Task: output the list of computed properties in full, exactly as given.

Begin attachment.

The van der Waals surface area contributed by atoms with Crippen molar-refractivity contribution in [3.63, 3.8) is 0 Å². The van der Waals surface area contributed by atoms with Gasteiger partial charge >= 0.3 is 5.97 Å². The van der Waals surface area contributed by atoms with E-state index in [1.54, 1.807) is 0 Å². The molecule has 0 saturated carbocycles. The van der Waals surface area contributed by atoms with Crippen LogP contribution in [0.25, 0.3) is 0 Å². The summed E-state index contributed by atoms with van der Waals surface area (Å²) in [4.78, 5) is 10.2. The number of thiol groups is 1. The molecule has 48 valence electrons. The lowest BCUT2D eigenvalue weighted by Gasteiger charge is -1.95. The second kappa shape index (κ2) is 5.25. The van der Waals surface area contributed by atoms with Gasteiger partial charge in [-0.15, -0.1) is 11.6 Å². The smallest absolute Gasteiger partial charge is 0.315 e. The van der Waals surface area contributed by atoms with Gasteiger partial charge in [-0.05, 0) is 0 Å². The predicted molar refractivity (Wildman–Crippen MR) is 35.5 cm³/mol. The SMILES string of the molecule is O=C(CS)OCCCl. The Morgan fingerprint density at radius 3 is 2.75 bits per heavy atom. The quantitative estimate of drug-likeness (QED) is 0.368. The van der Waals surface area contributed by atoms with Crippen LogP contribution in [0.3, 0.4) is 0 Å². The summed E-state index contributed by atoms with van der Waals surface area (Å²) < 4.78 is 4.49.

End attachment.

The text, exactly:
The van der Waals surface area contributed by atoms with Crippen molar-refractivity contribution in [3.63, 3.8) is 0 Å². The van der Waals surface area contributed by atoms with Gasteiger partial charge >= 0.3 is 5.97 Å². The van der Waals surface area contributed by atoms with E-state index in [1.54, 1.807) is 0 Å². The molecule has 0 saturated carbocycles. The van der Waals surface area contributed by atoms with Crippen LogP contribution in [0.25, 0.3) is 0 Å². The summed E-state index contributed by atoms with van der Waals surface area (Å²) in [4.78, 5) is 10.2. The number of thiol groups is 1. The molecule has 48 valence electrons. The lowest BCUT2D eigenvalue weighted by Gasteiger charge is -1.95. The second kappa shape index (κ2) is 5.25. The van der Waals surface area contributed by atoms with Gasteiger partial charge in [-0.15, -0.1) is 11.6 Å². The smallest absolute Gasteiger partial charge is 0.315 e. The van der Waals surface area contributed by atoms with Gasteiger partial charge in [-0.05, 0) is 0 Å². The predicted molar refractivity (Wildman–Crippen MR) is 35.5 cm³/mol. The SMILES string of the molecule is O=C(CS)OCCCl. The Morgan fingerprint density at radius 3 is 2.75 bits per heavy atom. The quantitative estimate of drug-likeness (QED) is 0.368. The van der Waals surface area contributed by atoms with Crippen LogP contribution in [0.3, 0.4) is 0 Å². The summed E-state index contributed by atoms with van der Waals surface area (Å²) < 4.78 is 4.49.